The elements of a learning field are:
Relationship: Learning is a relational process. Whether our relationship is with other people or with an object such as a work of art, music, or the natural world, attending to the inner and outer dynamics of self and other – subject and object – can draw forth deep and lasting insights.
Learning in community provokes and encourages us towards and beyond individuation. Within and among a group of learners there is a dynamic movement between the destabilizing forces of differentiation and the harmonizing force of integration. This relational movement enlivens and encourages our will to learn. At another level there is a continually evolving relationship between our inner selves, our individual and collective history, and what is coming toward us from the future.
Equanimity: To learn deeply, we must cultivate equanimity. We have to develop the capacity to go to difficult places in ourselves, and to experience difficulty in relationship without having to banish parts of our humanity or the humanity of others. Equanimity helps us to remain fluid and engaged, inviting the unknown. In the same way, we need to bring equanimity to our exploration of knowledge, bringing a spacious view that invites continuing inquiry.
Individuality to Wholeness: Learning is a dance between me, we, it and all. For example, by learning who I am – what shapes and forms my way of being in the world – and by embracing my deepest longings, I develop a deepening appreciation and understanding for others and the longings that live in them. A connection is made. My capacity increases. I am able to bring a fullness of being to relationships of all kinds and to the activity of learning itself. Within a learning group or community, as shared awareness develops, so does the collective capacity to engage more fully in all aspects of our inner and outer worlds.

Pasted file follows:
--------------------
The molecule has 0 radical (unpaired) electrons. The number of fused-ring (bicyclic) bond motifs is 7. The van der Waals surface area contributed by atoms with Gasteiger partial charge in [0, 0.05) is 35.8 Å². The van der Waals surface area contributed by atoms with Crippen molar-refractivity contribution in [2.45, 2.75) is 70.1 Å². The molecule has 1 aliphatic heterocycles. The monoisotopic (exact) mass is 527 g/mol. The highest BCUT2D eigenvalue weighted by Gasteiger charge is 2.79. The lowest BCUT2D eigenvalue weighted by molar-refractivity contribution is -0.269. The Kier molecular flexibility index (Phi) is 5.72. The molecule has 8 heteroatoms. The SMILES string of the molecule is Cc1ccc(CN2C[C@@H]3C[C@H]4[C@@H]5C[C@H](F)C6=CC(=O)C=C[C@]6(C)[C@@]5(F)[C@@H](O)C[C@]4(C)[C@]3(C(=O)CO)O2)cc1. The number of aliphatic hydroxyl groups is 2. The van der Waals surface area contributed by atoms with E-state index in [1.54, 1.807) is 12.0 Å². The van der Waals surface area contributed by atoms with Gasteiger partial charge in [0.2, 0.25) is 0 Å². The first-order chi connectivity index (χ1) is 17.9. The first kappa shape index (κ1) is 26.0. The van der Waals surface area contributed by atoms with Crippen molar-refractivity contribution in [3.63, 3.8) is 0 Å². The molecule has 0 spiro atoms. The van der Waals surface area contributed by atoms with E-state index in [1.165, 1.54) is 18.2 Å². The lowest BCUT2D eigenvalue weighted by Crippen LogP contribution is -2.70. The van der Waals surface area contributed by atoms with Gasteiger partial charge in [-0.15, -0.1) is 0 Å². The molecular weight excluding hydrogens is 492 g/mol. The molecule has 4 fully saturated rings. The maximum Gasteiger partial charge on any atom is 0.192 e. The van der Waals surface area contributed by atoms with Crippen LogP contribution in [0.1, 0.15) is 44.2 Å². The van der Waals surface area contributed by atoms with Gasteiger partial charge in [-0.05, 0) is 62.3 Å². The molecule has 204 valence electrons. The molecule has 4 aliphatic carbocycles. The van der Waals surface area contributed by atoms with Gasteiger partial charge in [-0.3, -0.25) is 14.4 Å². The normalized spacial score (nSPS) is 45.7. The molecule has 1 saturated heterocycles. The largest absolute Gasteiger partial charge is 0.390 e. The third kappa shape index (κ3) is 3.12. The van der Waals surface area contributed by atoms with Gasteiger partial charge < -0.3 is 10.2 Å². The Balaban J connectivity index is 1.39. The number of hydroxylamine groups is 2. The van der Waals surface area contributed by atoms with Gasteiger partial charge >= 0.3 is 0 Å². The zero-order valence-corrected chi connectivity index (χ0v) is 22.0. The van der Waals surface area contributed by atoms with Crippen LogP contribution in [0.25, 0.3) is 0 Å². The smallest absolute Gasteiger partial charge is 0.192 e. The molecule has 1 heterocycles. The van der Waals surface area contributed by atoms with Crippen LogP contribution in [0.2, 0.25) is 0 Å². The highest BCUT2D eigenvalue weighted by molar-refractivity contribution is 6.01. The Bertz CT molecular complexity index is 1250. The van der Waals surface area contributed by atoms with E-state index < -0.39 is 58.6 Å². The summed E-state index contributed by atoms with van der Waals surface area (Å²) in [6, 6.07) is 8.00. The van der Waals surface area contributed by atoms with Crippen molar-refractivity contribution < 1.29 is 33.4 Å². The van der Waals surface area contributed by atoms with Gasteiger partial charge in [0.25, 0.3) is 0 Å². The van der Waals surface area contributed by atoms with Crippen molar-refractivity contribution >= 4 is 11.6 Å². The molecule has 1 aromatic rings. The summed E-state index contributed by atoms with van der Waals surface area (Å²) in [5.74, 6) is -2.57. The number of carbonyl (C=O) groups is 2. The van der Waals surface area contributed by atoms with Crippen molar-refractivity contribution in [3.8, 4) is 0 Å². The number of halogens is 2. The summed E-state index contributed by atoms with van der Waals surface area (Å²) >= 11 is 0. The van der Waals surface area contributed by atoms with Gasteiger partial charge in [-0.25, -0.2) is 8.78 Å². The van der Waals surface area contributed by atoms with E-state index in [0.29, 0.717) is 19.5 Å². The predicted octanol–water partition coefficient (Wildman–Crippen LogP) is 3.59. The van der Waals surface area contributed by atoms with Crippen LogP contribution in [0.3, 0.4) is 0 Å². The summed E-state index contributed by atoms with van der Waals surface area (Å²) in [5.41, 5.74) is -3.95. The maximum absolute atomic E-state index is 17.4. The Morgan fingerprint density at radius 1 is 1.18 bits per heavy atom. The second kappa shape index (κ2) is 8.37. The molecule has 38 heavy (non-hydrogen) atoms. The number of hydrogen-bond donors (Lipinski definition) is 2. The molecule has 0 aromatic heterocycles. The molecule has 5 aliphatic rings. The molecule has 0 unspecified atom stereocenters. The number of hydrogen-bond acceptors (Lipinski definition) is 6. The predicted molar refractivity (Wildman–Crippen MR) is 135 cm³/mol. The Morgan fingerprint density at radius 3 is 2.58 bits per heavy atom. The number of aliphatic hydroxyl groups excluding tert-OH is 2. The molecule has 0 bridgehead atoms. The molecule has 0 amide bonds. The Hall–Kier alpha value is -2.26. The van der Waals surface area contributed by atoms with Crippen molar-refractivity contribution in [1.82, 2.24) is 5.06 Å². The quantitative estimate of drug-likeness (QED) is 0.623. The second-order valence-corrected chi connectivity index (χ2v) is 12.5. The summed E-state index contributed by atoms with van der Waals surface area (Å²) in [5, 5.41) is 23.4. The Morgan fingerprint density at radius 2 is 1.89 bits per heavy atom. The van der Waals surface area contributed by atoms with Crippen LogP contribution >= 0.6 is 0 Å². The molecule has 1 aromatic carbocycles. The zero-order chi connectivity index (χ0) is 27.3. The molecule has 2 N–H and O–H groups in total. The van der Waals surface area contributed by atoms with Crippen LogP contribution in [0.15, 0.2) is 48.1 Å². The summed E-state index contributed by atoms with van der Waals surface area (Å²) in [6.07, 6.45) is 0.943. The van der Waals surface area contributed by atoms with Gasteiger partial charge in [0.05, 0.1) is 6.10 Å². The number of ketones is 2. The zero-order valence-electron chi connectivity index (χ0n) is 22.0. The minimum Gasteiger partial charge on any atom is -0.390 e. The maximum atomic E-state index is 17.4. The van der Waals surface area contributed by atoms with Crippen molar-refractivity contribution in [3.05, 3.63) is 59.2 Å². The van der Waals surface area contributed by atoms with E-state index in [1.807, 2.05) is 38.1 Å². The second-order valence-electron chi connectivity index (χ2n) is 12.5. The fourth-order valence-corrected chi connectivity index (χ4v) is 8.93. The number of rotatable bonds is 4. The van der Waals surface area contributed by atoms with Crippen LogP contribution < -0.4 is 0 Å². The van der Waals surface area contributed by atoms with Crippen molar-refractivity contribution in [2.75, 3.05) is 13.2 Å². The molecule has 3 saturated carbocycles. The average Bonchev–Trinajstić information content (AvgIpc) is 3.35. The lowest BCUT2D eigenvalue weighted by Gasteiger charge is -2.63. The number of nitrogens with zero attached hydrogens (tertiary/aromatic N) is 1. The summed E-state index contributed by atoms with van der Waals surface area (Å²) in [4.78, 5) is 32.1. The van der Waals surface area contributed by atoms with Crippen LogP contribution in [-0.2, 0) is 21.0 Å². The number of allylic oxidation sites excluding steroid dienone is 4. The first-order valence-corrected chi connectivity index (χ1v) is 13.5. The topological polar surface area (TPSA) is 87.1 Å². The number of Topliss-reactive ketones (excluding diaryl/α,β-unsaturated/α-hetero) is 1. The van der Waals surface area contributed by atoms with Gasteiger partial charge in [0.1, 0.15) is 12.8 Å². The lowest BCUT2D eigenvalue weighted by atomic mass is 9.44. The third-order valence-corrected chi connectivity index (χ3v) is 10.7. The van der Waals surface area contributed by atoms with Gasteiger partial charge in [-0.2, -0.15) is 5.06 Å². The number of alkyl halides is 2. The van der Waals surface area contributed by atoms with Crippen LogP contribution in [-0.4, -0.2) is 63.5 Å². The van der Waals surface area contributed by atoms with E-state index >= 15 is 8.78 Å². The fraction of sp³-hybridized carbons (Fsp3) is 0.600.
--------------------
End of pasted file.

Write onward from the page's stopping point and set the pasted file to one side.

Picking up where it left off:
Unlearning: Implicit in the process of learning is a parallel process of unlearning. Through compassionate critical reflection we identify beliefs and views that limit our capacity and prevent us from opening into the movement of dynamic, relational learning. Such recognition and unlearning often gives rise to a sense of grief and loss of what is familiar. Over time and with intention we come to welcome change, and through practice and awareness, we learn to divest ourselves of these limitations.
Integral: Learning for whole human beings must be integral – involving body, mind, emotions, and spirit. When we overlook, or banish, aspects of our being we literally compromise our own integrity and that of the work we bring into the world. Contemplation, art, and movement; psychology and philosophy; experience, reflection, and theory; the practical and the imaginal; the intellectual and the intuitive – all are facets of our wholeness.
Field Conditions: Essential conditions for the emergence of optimal learning include: trust; honesty, with an absence of recrimination; personal responsibility and self-discipline; a non-exploitative environment; a recognition of interconnection and interdependency; a deep valuing of humanity and human relationships; awareness that what one learns benefits the other as well as one’s self; an openness to and inviting of critical reflection; a knowing that all is workable.
Mystery: Present in the learning field is that which is not-yet-known. In order to open ourselves to this continually emergent knowledge, we have to cultivate emptiness and un-knowing. We must come to the mystery of learning with a spirit of invitation, opening ourselves to the ever-changing ambiguity of known and unknown – form and formlessness.
Introduction to the Learning Field
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